Plant Selection

Phytostabilization and phytoextraction are often used for the cleaning up of contaminants. Compared to phytoextraction, phytostablization is not a permanent strategy since the contaminants remain in environment. Therefore, phytoextraction becomes the most promising and commercial application for heavy metal(loid) cleaning up in soils. Plants that suitable for phytoextraction possibly should have the features with high growth rate, high resistance to pathogens and pests, highly developed root system, large biomass production of aerial parts, high tolerance to trace metal(loid), great accumulation and translocation ability and good environment adaptability [17].

Metals accumulation and biomass are two critical factors for determination of plant species for phytoextraction purpose. Hyperaccumulators often with comparatively low over-ground biomass, accumulate greater amount of target metals. Other plants such as Indian mustard accumulates less metal but produces more over-ground biomass so that the overall accumulation is comparable to that of hyperaccumulators. Hyperaccumulation and hypertolerance are more important than high biomass in phytoremediation. In addition, compared with nonaccumulators, hyperaccumulators with high accumulation of metals in small volume of biomass are easier and more economic to operate for either metals recovery or safe disposal [18]. Plants with multiple harvests in a single growth period have great potentials for phytoextraction. In addition, due to the high growth rate, great adaptability and high biomass, grasses are more favorable than shrubs and trees in phytoremediation [19].

Bioavailability of Heavy Metals in Soils

Bioavailability of trace metal(loid)s in soil is a determining factor which influencing the efficiency of phytoextraction. Only a part of metal in soil is bioavailable for plants uptake. Processes like precipitation or strong binding to soil particles make a large part of soil metals insoluble and unavailable for plants extraction. Metal(loid)s in soil are divided into three categories according to their bioavailability: readily bioavailable (Cd, Ni, Zn, As, Se, Cu); moderately bioavailable (Co, Mn, Fe) and least bioavailable (Pb, Cr, U) [20] Low bioavailability constrains the phytoextraction effects of heavy metals while the changes of soil physical-chemical properties may enhance the bioavailability and mobility of metals. Secretion of H+ ions by roots will be able to demobilize more metals around rhizosphere. Moreover, activities of rhizospheric microbes significantly increase labile metals in soil. Except enhanced in natural phytoextraction, bioavailability of heavy metals in soil can also be increased by adding chelating agents such as EDTA, ammonium sulfate, critic acid and elemental sulfur et al. in induced phytoextraction [9].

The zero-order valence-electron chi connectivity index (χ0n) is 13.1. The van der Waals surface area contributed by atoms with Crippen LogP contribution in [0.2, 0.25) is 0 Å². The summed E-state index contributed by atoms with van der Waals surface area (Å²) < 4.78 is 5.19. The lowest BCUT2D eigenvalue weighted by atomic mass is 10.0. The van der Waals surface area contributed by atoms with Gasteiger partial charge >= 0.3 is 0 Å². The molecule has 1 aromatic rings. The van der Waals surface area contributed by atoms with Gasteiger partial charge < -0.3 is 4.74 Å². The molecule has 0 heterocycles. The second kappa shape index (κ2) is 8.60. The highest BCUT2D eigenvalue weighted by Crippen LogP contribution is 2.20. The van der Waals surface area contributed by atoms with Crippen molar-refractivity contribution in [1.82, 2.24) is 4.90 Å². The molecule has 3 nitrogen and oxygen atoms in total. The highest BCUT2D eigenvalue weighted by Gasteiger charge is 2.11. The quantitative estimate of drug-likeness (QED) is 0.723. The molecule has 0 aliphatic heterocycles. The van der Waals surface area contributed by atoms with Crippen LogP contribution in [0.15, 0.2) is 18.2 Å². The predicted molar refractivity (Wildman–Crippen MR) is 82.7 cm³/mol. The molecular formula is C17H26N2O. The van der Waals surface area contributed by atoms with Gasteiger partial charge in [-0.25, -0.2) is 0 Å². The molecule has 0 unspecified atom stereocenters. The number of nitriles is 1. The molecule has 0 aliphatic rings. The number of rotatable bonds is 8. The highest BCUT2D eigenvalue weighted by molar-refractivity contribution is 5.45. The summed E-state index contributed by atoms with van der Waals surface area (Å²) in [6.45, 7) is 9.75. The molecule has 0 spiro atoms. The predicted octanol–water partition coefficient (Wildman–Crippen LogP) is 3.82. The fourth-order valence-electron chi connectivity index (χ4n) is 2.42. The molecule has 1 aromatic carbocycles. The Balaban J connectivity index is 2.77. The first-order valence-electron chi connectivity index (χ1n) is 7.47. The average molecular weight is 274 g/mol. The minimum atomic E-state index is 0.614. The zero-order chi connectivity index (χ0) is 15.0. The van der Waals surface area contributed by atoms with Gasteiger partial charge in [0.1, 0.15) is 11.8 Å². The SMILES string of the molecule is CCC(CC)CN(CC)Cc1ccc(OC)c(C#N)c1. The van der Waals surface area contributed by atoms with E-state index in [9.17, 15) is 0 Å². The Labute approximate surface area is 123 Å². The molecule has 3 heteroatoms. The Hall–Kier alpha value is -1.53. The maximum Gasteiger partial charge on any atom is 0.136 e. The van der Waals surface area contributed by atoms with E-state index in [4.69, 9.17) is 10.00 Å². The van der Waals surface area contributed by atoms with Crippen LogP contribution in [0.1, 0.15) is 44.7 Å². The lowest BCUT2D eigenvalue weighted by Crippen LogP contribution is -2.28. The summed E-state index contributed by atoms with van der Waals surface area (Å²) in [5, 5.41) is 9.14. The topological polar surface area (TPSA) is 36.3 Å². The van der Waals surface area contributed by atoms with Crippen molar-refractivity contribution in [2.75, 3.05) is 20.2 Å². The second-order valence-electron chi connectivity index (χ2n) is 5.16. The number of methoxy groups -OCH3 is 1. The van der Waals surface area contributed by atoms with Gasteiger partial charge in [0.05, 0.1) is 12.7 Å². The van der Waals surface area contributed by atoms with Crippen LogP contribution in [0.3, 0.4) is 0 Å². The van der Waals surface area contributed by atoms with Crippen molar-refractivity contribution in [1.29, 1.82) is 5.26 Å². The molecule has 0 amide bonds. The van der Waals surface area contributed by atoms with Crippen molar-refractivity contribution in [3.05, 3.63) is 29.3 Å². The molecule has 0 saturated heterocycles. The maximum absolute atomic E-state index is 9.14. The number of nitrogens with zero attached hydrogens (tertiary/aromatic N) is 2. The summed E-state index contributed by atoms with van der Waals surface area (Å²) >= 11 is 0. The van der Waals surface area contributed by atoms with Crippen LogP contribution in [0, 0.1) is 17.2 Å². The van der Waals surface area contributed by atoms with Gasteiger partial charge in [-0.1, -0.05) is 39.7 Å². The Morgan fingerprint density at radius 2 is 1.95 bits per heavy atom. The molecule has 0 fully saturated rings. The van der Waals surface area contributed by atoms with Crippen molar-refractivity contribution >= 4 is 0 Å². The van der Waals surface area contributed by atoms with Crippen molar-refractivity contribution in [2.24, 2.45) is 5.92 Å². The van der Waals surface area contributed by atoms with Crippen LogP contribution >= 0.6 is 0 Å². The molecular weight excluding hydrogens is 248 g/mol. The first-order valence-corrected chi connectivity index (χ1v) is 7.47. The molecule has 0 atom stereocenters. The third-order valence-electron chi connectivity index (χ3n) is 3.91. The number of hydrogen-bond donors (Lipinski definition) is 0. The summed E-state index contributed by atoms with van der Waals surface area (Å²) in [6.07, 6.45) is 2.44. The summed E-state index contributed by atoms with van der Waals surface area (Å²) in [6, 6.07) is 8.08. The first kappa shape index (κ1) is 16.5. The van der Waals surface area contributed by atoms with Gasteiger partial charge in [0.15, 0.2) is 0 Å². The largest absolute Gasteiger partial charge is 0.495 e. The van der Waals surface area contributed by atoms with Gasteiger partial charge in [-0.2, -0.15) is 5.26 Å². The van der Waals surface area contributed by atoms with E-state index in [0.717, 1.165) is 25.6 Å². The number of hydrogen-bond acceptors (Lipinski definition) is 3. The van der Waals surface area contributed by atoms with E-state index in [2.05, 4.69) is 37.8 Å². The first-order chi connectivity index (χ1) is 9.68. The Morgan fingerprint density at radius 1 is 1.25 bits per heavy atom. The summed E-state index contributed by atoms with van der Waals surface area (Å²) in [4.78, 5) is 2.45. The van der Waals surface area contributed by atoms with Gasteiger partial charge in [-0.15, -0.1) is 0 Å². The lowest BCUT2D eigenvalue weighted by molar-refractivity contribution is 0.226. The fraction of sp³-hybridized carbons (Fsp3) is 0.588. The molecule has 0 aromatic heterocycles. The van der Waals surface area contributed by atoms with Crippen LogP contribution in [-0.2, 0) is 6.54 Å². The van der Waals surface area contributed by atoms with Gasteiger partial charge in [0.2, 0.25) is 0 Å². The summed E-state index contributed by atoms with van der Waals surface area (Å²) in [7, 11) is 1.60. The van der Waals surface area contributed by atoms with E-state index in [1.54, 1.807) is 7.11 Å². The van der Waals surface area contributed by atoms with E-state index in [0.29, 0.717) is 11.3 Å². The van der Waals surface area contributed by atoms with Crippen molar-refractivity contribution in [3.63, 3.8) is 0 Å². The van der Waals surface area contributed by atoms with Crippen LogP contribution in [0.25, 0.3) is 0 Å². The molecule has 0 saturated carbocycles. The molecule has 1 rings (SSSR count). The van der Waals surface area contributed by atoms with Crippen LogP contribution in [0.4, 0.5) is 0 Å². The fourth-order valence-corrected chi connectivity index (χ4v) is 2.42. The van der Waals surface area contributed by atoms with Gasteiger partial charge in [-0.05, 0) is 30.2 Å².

Key Electronic Parameters for EK-phytoremediation Technology 

Significant electronic parameters are electric field intensity, use of AC/DC current, mode of voltage application and electrodes configurations. Electric field intensity has a determining influence on the effectiveness of EK-phytoremediation. Low voltage was beneficial for Indian mustard growth while the biomass production was decreased as the increase of voltage [21]. However, the increasing bioavailability of heavy metals at elevated voltage and the negative effects of the voltage on the plant development were comprised at an intermediate voltage of 2V with the best metal removal and accumulation on plant tissues [21].

Soil pH was reported to decrease from initial pH 6.5 to 3 near the anode and increased to 8 near the cathode with application of DC electric field with potato [22]. Heavy metals had a migration from anode to cathode and an accumulation in the middle of the pot where the pH was 5. On the contrary, no transportation and soil pH change was observed with application of AC electric current. Moreover, potato had 72% increase whereas 27% decline in biomass production under AC and DC electric field, respectively. Overall, test using AC electric field showed higher metals accumulation in both plant roots and shoots than the control test and the DC test [22]. Soil pH changes which resulted from the electrolysis of water were induced by the use of continuous DC electric field. In order to avoid the negative effects, switching the polarity of the DC electric field every 3 h eliminated pH changes and comparable phytoremediation efficiency between the DC and AC tests were achieved [23].